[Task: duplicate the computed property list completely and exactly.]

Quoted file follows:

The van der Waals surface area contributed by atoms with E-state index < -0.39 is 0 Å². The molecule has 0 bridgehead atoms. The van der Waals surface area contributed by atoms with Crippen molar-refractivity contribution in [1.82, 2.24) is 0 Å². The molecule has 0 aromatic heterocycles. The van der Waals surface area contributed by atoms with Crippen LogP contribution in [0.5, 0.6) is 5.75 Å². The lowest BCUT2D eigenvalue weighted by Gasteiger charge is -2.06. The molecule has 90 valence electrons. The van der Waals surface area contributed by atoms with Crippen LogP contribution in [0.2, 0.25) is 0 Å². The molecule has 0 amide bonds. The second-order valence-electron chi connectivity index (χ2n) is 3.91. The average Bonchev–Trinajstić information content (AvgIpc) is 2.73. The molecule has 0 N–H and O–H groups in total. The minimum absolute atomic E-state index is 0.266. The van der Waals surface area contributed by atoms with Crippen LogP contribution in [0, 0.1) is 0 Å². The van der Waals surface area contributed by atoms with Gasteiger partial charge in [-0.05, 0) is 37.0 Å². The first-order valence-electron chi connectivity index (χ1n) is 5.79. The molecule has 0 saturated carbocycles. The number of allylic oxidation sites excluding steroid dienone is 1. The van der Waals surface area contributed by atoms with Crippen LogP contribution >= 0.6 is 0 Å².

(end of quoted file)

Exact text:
The van der Waals surface area contributed by atoms with E-state index < -0.39 is 0 Å². The molecule has 0 bridgehead atoms. The van der Waals surface area contributed by atoms with Crippen molar-refractivity contribution in [1.82, 2.24) is 0 Å². The molecule has 0 aromatic heterocycles. The van der Waals surface area contributed by atoms with Crippen LogP contribution in [0.5, 0.6) is 5.75 Å². The lowest BCUT2D eigenvalue weighted by Gasteiger charge is -2.06. The molecule has 90 valence electrons. The van der Waals surface area contributed by atoms with Crippen LogP contribution in [0.2, 0.25) is 0 Å². The molecule has 0 amide bonds. The second-order valence-electron chi connectivity index (χ2n) is 3.91. The average Bonchev–Trinajstić information content (AvgIpc) is 2.73. The molecule has 0 N–H and O–H groups in total. The minimum absolute atomic E-state index is 0.266. The van der Waals surface area contributed by atoms with Crippen LogP contribution in [0, 0.1) is 0 Å². The van der Waals surface area contributed by atoms with Gasteiger partial charge in [-0.05, 0) is 37.0 Å². The first-order valence-electron chi connectivity index (χ1n) is 5.79. The molecule has 0 saturated carbocycles. The number of allylic oxidation sites excluding steroid dienone is 1. The van der Waals surface area contributed by atoms with Crippen LogP contribution >= 0.6 is 0 Å².